This is the most satisfying step in the writing process- publishing! And we made it!

Missed our earlier steps? Check my earlier posts for 

I'm so excited for this part- and your kids are excited too! Publishing can happen in many different forms and it's great to celebrate what you've worked hard to create.



What are some different ways to publish writing?
Students should know what publishing is and really want to put forth their best efforts. It's great when you're able to use a variety of methods. 
  • Write final copies- practice using good handwriting and really put special effort into their writing.
  • Type into Google Docs, Microsoft Word, or another typing program. Students practice typing skills and can manipulate size and font.
  • Create a website. Use Google Sites to create a class website and fill it with the publishable pieces.
How can you celebrate with a publishing party?
Everyone loves to share what they wrote. I like to give my students options for how to share- from their seat, standing up at their desk, standing in the front of the room, or having a classmate read it for them (this especially helps out the shy students!). Add a little something to bring your publishing party to the next level.

  • Scary stories: use a flashlight and turn out the lights. Read the stories like campfire stories.
  • Poetry: create a coffeehouse- use a microphone (real or play!), have some hot chocolate and donuts for a treat.
  • Research projects: create art work that matches your project and set up your classroom like an art gallery. You now have a museum of fine arts!
Invite another class, or parents, to make it a larger celebration. Your students are going to be so excited and to share their work, and they love to know you want to celebrate them too! Enjoy everyone's success!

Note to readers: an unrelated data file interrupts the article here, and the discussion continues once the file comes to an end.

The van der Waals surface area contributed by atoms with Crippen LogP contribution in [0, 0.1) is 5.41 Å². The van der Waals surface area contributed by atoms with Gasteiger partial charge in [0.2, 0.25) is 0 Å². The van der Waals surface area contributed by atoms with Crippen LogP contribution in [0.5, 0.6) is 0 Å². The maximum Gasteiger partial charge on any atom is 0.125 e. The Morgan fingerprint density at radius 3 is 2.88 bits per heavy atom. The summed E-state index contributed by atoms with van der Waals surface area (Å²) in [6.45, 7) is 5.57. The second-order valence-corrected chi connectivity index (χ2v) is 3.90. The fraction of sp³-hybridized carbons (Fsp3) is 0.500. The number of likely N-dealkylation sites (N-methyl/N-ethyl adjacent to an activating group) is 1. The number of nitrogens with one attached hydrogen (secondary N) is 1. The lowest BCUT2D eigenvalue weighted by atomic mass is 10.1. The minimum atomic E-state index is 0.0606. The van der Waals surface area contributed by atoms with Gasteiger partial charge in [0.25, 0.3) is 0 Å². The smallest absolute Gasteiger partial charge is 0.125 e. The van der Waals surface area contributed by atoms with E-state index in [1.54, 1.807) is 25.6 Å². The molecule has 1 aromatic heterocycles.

How do you like to celebrate your students' writing?



It's spring time and the weather is starting to look beautiful. As soon as the temperatures start to rise just a teensy bit, I'm itching to get outside as much as my students are. The back of my classroom is all windows, which make us all antsy and excited as soon as we see good weather. Unfortunately, I still have curriculum to teach. We're almost back from spring break, and I still have 2+ months of teaching to do.

So, how do you keep them engaged in their learning AND take advantage of their need to get outside? 

Before going outside, it's important to set boundaries. Remind students that they will have a job to complete and that if they can't complete this job, we can't go outside. I like to set an alarm on my phone to give them a specific amount of time to finish. 

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1. Measuring playground equipment: In their math notebooks, we create a simple chart. We have three columns- piece of equipment, estimate, actual measurement. We write down the names of the piece of equipment we want to measure. Sometimes we do the estimate inside and sometimes we do the estimate outside, just by looking at the equipment. We need our rulers (possibly some yardsticks), notebooks, and pencils. And our brains! Students are paired up to measure. Afterwards, we see if we had reasonable estimates, and how good our actual measuring is. If we have time, as a class, we go back to the playground equipment and I model measuring again for the big reveal. 

2. Nature scavenger hunt: This can be science-y, or just reorienting students to what's outside their school! Are there trees, flowers, leaves? Did they notice the flag pole outside? Is there anything that makes your school unique? What does your school sign lettering say? See what students can find while you're outside. Collect data! Talk about what you found when you go inside. Or maybe even write a descriptive paragraph about the amazing things you found! :)

3. Reading for book clubs, novel studies, or for fun: Students are asked to bring in towels, and we do some our reading outside, laying on our towels in the grass. Depending on our purpose for reading, we sometimes bring our notebooks, or post-its and a pencil. It's important to not have too many supplies because, inevitably, someone will lose something outside. You could also bring some sweet custom sunglasses outside, to show how serious you are ;) I picked up these neon wayfarer sunglasses from Amazon. It was easy to add the writing with a sharpie.




4. Take a break! Take a longer brain break and get some fresh air. Playing outside allows students to let off some steam (and I swear their attention span gets shorter the nicer the weather gets...) and the fresh air can help you feel relaxed. Don't have a playground to use? Stroll around the outside perimeter of the building and play follow the leader. Even the older students don't mind if it's giving them a break! And don't forget about you- take a few minutes to enjoy that vitamin D.

Do you have any fun ways to get your students outside? Let me know! 


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